In 2013 Sweden was second top country for wind power capacity per inhabitant in the world: 488 W per person, only surpassed by Denmark (863 W per person).[29] In correlation one must note that Swedish use of energy per inhabitant is much higher than average in Europe.

EU and Sweden Wind Energy Capacity (MW)[30][31][32][33][34][35][36]
Country 2016 2015 2014 2013 2012 2011 2010 2009 2008 2007 2006 2005 2004 2003 2002 2001 2000 1999 1998
EU-27 153,730 141,579 128,751 117,289 105,69693,95784,07474,76764,71256,51748,06940,51134,38328,59923,15917,31512,8879,6786,453
Sweden 6,519 6,025 5,425 4,4703,7452,9072,1631,5601,048788571509442399345293231220174

Wave power

Sweden has a wave power station outside Lysekil run by Uppsala University. The wave energy research group at Uppsala University study and develop all different aspects of wave energy, ranging from power systems and generators, to hydrodynamical modelling, and environmental impact of wave energy parks.[37]

Hydroelectric power

Hydroelectric power accounts for more than half of Sweden's electricity production. More than 1900 hydroelectric power stations operate across the country. Forty-five produce 100 MW and over, 17 produce 200 MW and over, and 5 produce 400 MW and over. The largest station, the Harsprånget hydroelectric power station, is located on the upper Lule River and has a maximum production capacity of 977 MW. The Lule River is also the most productive river, with almost 18% of the Swedish installed capacity. Almost all of the medium to large plants are located in northern Sweden.

Solar power

While installations have historically been minimal, solar power has been growing quickly in Sweden with the country's cumulative PV capacity nearly doubling in 2014 to 79 MW.[38] Capacity rose further to 205 MW at the end of 2016,[39] and 411 MW at the end of 2018.[40] Market research firm GlobalData predicted in 2019 that Sweden's solar power capacity could rise to 3.2 gigawatts (GW) in 2030.[41]

Solar power accounted for roughly 0.3% of the nation's total electricity consumption in 2018.[42]


Sweden aims for a fossil fuel free vehicle fleet by 2030.[43]

Sweden published the sustainability criteria for biofuels (2011) which consider the areas with high biological values to be protected in respect to fuels production. The feedstock origin used for production of bioliquids in Sweden during 2011 was Sweden 49% The Netherlands 17% United States 17% Finland 6% Belgium 3% and other 8% (Brazil, Malaysia and Russia). Palm oil is often pointed out as a dirty feed-stock for biofuels. None of the Swedish companies used palm oil in 2011. The largest share of feedstock for bioliquids comes from the forest industry in the form of tall oil pitch, tall oil and methanol.[44]

In 2013 the bus fleets in more than a dozen cities relied entirely on biomethane, local plants produced more than 60% of the total biomethane used in Swedish natural gas vehicles, and more filling stations were opened in 2012 and 2013. Goteborg Energi (Gothenburg Energy) has a 20 MW facility that gasifies forest residues and then converts the synthesis gases—hydrogen and carbon monoxide—into biomethane.[45]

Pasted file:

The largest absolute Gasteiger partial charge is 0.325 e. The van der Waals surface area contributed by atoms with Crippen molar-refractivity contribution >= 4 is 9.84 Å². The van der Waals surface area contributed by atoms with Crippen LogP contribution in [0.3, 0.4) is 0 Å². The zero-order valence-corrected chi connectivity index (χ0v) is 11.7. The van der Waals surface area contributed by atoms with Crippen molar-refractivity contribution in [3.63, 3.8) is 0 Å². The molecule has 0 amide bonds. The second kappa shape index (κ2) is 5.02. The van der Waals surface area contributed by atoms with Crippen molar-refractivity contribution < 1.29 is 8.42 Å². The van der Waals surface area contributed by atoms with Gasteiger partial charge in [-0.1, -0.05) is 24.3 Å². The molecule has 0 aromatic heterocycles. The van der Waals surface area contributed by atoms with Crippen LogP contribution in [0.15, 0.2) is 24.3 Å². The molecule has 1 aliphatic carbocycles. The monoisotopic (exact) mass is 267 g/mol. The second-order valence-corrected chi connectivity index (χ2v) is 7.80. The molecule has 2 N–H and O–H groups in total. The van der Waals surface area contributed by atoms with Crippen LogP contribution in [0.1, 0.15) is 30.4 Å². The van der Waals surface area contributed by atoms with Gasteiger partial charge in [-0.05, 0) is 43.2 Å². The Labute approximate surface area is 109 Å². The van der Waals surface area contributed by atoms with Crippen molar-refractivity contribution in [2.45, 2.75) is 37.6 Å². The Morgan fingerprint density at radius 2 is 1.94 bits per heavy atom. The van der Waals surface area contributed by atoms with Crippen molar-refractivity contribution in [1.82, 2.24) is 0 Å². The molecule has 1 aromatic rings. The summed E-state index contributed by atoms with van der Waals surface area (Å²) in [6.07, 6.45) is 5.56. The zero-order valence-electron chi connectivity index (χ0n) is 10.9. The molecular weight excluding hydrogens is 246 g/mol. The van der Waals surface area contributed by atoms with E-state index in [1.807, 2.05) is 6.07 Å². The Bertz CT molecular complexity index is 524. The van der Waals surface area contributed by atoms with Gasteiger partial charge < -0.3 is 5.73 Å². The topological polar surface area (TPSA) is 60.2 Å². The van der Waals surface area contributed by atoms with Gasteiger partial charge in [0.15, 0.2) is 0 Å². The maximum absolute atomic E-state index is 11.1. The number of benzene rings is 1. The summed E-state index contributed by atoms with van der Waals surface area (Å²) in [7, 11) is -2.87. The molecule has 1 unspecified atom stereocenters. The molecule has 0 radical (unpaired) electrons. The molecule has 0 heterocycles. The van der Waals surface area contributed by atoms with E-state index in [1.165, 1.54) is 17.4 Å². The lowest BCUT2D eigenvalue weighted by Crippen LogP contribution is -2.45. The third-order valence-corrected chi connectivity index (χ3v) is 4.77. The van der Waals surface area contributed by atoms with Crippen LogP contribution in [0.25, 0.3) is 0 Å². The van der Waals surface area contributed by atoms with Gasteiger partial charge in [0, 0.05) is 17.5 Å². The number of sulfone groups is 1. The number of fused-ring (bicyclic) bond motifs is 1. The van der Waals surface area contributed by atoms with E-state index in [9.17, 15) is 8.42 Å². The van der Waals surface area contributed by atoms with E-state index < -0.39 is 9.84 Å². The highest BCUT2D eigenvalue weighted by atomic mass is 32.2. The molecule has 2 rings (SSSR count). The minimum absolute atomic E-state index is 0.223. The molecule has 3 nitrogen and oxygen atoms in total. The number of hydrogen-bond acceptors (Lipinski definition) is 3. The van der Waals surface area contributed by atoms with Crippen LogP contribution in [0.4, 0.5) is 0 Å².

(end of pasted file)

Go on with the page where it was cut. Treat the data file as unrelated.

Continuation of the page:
Thermal and nuclear

Nuclear is dominating in this sector. The other operational plant is, in almost all cases, fueled with renewable fuels. Oil plants are few, and are either decommissioned or used as a reserve,

Nuclear power

More than 35% of the Swedish electricity is produced by 7 nuclear reactors, spread out on three power stations:

Before 2005, there were 12 reactors, but two BWR reactors (~1,2 GW) at the Barsebäck nuclear power plant were decommissioned in 1999 and 2005, two BWR reactors at the Oskarshamn Nuclear Power Plant were decommissioned in 2015 and 2017 (~1,1 GW), one PWR reactor were decommissioned at the Ringhals Nuclear Power Plant in 2019, with one further PWR reactor planned to be decommissioned in the end of 2020 (~1,8 GW).[46]

Decommissioning and waste storage

Sweden is preparing to dismantle and demolish six large nuclear power reactors on three sites in coming years.[46] It is also working on plans to provide long-term storage of high-level waste.[47]

The total cost of spent fuel storage and decommissioning is estimated at approximately SEK147 billion (around €14 billion). About SEK53 billion (around €5 billion) has been spent to date. This excludes the costs of near-surface disposal facilities for very low-level waste at Ringhals, Oskarshamn, and Forsmark.[46]

The majority of low- and intermediate-level waste will be disposed of in a shallow geological repository for short-lived waste at Forsmark.[46] The country is also exploring the use of transmutation to reduce waste radiotoxicity, with little success.[48]

Global warming

According to Energy Information Administration the CO2 emissions from energy consumption of Sweden were in 2009 54.77 Mt, slightly below Finland 54.86 Mt, despite the difference in population.[49] The emissions per capita were in Sweden 5.58 and in Finland 9.93 tonnes per capita in 2009.[50]

See also


  1. Is the Swedish deputy PM trolling Trump with this all-female photo? The Guardian, 4 February 2017
  2. "Bilden på Isabella Lövin har blivit en världsnyhet". Retrieved 10 January 2018.
  3. "Faktablad: Lagrådsremiss om ett klimatpolitiskt ramverk för Sverige 2017-02-02" (PDF). Retrieved 10 January 2018.
  4. "Eurostat, news release, February 2016". Retrieved 10 January 2018.
  5. ”Den största klimat- och miljöbudgeten i svensk historia”,, 2017